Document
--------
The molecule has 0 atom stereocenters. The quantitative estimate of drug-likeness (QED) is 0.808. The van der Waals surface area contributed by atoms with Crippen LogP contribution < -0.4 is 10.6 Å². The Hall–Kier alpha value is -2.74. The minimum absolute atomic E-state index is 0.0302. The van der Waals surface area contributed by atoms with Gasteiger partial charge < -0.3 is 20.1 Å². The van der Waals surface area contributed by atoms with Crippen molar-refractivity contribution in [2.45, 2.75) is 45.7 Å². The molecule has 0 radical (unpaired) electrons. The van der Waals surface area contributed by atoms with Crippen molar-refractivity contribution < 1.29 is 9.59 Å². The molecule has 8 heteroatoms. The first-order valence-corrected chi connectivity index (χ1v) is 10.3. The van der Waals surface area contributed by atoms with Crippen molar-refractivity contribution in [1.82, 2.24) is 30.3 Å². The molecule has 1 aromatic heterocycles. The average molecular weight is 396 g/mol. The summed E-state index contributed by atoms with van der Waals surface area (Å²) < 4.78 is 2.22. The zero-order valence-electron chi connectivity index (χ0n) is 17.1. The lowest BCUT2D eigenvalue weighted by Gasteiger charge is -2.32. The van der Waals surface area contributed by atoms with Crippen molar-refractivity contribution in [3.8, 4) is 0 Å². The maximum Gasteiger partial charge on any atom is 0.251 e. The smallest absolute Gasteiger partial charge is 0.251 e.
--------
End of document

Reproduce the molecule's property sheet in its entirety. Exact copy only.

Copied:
The molecule has 0 atom stereocenters. The quantitative estimate of drug-likeness (QED) is 0.808. The van der Waals surface area contributed by atoms with Crippen LogP contribution < -0.4 is 10.6 Å². The Hall–Kier alpha value is -2.74. The minimum absolute atomic E-state index is 0.0302. The van der Waals surface area contributed by atoms with Gasteiger partial charge < -0.3 is 20.1 Å². The van der Waals surface area contributed by atoms with Crippen molar-refractivity contribution in [2.45, 2.75) is 45.7 Å². The molecule has 0 radical (unpaired) electrons. The van der Waals surface area contributed by atoms with Crippen molar-refractivity contribution < 1.29 is 9.59 Å². The molecule has 8 heteroatoms. The first-order valence-corrected chi connectivity index (χ1v) is 10.3. The van der Waals surface area contributed by atoms with Crippen molar-refractivity contribution in [1.82, 2.24) is 30.3 Å². The molecule has 1 aromatic heterocycles. The average molecular weight is 396 g/mol. The summed E-state index contributed by atoms with van der Waals surface area (Å²) < 4.78 is 2.22. The zero-order valence-electron chi connectivity index (χ0n) is 17.1. The lowest BCUT2D eigenvalue weighted by Gasteiger charge is -2.32. The van der Waals surface area contributed by atoms with Crippen molar-refractivity contribution in [3.8, 4) is 0 Å². The maximum Gasteiger partial charge on any atom is 0.251 e. The smallest absolute Gasteiger partial charge is 0.251 e.